Submitted to: American Association Of Textile Chemists And Colorists Review
Publication Type: Peer Reviewed Journal
Publication Acceptance Date: 8/15/2003
Publication Date: 10/1/2003
Citation: Welch, C.M., Peters, J.G. 2003. Acid vs. Weak Base Catalysis in DP Finishing with BTCA or Citric Acid. American Association Of Textile Chemists And Colorists Review. 3(10):27-30.
Interpretive Summary: Efforts are in progress to replace formaldehyde-releasing agents now in widespread use for durable press treatment of cotton fabric and garments. It is officially recognized in the U. S. and worldwide that formaldehyde can produce cancers in animals, and is a probable cause of cancer in the respiratory and lymphatic systems of humans, as well as inducing allergic reactions in some individuals. Citric acid is an inexpensive durable press finishing agent that is nontoxic as an additive in food and beverages, is safe to apply in a textile mill, and is recognized as environmentally acceptable. Heretofore citric acid has not been as effective in textile finishing as required. There is a need for catalysts which can speed up the reaction of citric acid and similar durable press agents with cotton and thus obtain more effective garment processing. This paper compares two types of catalysts, and demonstrates superiority of a weakly alkaline type in affording greater wrinkle resistance, smooth drying performance, and fabric strength retention. The results will aid in development of still more active catalysts and improved formaldehyde-free durable press cotton textiles.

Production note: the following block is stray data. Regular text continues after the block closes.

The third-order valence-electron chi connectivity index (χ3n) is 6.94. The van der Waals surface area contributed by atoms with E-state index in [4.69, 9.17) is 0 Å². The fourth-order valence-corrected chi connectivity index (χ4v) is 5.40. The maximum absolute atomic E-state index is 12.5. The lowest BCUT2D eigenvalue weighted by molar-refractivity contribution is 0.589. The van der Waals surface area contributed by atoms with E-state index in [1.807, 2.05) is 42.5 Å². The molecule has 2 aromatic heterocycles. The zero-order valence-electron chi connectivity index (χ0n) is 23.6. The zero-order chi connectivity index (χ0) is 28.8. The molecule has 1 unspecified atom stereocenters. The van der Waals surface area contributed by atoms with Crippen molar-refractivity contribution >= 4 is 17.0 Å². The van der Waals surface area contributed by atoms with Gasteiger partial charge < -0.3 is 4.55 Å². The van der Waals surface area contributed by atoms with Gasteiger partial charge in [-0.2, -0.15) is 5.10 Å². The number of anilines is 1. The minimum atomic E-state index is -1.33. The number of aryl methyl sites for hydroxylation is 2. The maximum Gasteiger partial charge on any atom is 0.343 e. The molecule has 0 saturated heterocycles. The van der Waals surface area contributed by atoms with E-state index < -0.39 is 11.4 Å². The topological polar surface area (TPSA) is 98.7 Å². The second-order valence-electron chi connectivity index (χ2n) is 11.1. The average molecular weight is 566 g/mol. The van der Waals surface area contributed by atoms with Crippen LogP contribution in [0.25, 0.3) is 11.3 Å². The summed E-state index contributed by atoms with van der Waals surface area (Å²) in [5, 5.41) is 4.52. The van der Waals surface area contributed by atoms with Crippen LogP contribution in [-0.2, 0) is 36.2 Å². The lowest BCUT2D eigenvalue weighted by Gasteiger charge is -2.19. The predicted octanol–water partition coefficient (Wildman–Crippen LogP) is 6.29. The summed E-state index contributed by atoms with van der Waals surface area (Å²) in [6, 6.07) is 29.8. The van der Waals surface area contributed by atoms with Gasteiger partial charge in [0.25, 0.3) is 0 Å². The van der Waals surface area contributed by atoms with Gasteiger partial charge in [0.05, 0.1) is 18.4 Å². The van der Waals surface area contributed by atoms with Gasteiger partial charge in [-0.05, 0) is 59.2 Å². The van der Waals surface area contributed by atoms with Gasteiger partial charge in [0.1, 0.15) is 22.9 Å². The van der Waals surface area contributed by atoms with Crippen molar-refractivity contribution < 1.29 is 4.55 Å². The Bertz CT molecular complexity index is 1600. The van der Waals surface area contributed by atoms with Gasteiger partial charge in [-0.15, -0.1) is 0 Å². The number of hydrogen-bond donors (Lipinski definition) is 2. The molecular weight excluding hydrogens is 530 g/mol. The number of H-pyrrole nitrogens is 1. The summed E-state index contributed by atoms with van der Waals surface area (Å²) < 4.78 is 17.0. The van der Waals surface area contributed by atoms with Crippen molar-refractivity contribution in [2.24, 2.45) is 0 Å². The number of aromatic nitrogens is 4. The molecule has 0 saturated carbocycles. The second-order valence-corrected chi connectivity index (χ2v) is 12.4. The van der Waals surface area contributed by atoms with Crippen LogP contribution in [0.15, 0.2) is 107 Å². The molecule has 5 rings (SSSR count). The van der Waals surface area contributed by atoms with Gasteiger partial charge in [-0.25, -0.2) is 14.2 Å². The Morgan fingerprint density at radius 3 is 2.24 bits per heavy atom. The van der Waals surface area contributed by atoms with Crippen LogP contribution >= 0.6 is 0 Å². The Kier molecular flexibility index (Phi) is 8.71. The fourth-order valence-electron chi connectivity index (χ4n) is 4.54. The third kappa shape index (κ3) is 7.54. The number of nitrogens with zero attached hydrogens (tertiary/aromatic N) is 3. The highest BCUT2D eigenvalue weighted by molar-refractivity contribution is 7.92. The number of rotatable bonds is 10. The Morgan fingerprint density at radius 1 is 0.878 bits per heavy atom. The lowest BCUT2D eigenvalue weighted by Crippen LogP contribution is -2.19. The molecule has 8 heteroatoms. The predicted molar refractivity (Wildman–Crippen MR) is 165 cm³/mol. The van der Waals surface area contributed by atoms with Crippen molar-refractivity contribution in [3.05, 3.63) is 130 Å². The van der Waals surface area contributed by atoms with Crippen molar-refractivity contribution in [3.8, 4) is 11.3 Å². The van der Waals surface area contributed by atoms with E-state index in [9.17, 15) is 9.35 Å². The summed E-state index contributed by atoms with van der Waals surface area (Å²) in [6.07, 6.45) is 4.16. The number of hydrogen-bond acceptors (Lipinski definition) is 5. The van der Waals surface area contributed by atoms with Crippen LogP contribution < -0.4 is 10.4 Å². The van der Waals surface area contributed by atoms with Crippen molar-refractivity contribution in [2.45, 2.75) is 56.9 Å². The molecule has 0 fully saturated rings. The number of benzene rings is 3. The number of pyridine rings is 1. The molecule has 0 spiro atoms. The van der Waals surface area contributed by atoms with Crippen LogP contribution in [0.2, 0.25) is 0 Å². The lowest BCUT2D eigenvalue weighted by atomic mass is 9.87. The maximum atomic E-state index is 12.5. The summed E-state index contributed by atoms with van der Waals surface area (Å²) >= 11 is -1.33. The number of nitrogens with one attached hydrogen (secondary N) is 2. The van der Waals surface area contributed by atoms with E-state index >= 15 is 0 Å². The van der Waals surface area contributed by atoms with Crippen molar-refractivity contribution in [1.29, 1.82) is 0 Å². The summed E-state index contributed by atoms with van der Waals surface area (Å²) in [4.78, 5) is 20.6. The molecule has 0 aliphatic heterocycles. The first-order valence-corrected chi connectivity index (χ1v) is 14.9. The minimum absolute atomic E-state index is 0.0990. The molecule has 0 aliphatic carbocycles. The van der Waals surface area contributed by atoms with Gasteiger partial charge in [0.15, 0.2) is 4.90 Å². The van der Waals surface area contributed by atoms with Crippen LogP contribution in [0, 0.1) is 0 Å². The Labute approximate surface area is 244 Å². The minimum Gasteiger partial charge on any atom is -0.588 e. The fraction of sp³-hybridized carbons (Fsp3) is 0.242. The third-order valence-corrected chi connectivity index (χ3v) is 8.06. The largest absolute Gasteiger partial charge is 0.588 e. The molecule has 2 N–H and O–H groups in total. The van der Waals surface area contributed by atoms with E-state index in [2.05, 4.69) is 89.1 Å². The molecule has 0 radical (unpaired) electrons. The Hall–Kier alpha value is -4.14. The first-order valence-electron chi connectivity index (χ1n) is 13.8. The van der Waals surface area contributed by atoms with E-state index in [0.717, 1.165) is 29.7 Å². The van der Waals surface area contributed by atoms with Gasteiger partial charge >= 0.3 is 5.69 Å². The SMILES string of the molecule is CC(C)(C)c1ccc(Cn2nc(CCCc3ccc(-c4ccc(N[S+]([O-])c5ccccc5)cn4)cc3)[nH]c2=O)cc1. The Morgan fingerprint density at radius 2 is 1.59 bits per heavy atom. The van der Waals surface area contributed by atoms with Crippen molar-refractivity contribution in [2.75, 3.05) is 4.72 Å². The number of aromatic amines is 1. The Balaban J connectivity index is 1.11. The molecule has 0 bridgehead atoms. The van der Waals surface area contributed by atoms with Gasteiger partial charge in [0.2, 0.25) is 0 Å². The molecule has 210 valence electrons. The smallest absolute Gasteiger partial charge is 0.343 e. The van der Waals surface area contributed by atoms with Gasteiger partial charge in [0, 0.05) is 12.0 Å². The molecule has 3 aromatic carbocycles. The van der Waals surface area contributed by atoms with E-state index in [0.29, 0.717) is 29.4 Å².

Technical Abstract: Direct comparison of hypophosphorous acid and sodium hypophosphite as curing catalysts has been made in formaldehyde-free durable press (DP) finishing of trouser weight cotton fabric with polycarboxylic acids. Trials were made at two temperature and curing times, with and without a fabric softener. Use of the acid catalyst caused excessive fabric breaking and tearing strength losses, and was consistently less effective than the sodium salt in imparting wrinkle resistance and smooth drying properties. Hypophosphorous acid as catalyst also increased the fabric bending moment and stiffness with epoxysilicone present as softener. However, the addition of moderate amounts of triethylamine made hypophosphorous acid nearly equivalent to sodium hypophosphite in catalytic effects. In an equilibrium mixture of sodium hypophosphite and the polycarboxylic acid, both types of catalysis may occur to accelerate production of anhydrides as intermediates and both may speed subsequent cellulose crosslinking.